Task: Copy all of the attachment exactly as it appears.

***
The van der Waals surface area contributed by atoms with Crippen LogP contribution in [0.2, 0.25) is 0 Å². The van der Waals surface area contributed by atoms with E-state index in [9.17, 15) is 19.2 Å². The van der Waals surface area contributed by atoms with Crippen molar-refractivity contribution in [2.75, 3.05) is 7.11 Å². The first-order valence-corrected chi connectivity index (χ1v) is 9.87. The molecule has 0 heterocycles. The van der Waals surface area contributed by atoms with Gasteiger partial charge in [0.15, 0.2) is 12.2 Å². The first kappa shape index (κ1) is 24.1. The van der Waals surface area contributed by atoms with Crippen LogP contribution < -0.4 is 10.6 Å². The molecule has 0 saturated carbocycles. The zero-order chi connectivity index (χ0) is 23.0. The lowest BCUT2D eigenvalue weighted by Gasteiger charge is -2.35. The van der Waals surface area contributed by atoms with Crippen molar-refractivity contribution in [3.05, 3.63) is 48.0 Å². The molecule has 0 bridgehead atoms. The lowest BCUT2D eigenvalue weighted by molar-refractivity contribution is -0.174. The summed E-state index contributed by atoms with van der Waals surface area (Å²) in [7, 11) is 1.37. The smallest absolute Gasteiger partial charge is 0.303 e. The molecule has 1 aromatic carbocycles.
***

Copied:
The van der Waals surface area contributed by atoms with Crippen LogP contribution in [0.2, 0.25) is 0 Å². The van der Waals surface area contributed by atoms with E-state index in [9.17, 15) is 19.2 Å². The van der Waals surface area contributed by atoms with Crippen molar-refractivity contribution in [2.75, 3.05) is 7.11 Å². The first-order valence-corrected chi connectivity index (χ1v) is 9.87. The molecule has 0 heterocycles. The van der Waals surface area contributed by atoms with Gasteiger partial charge in [0.15, 0.2) is 12.2 Å². The first kappa shape index (κ1) is 24.1. The van der Waals surface area contributed by atoms with Crippen LogP contribution < -0.4 is 10.6 Å². The molecule has 0 saturated carbocycles. The zero-order chi connectivity index (χ0) is 23.0. The lowest BCUT2D eigenvalue weighted by Gasteiger charge is -2.35. The van der Waals surface area contributed by atoms with Crippen molar-refractivity contribution in [3.05, 3.63) is 48.0 Å². The molecule has 0 bridgehead atoms. The lowest BCUT2D eigenvalue weighted by molar-refractivity contribution is -0.174. The summed E-state index contributed by atoms with van der Waals surface area (Å²) in [7, 11) is 1.37. The smallest absolute Gasteiger partial charge is 0.303 e. The molecule has 1 aromatic carbocycles.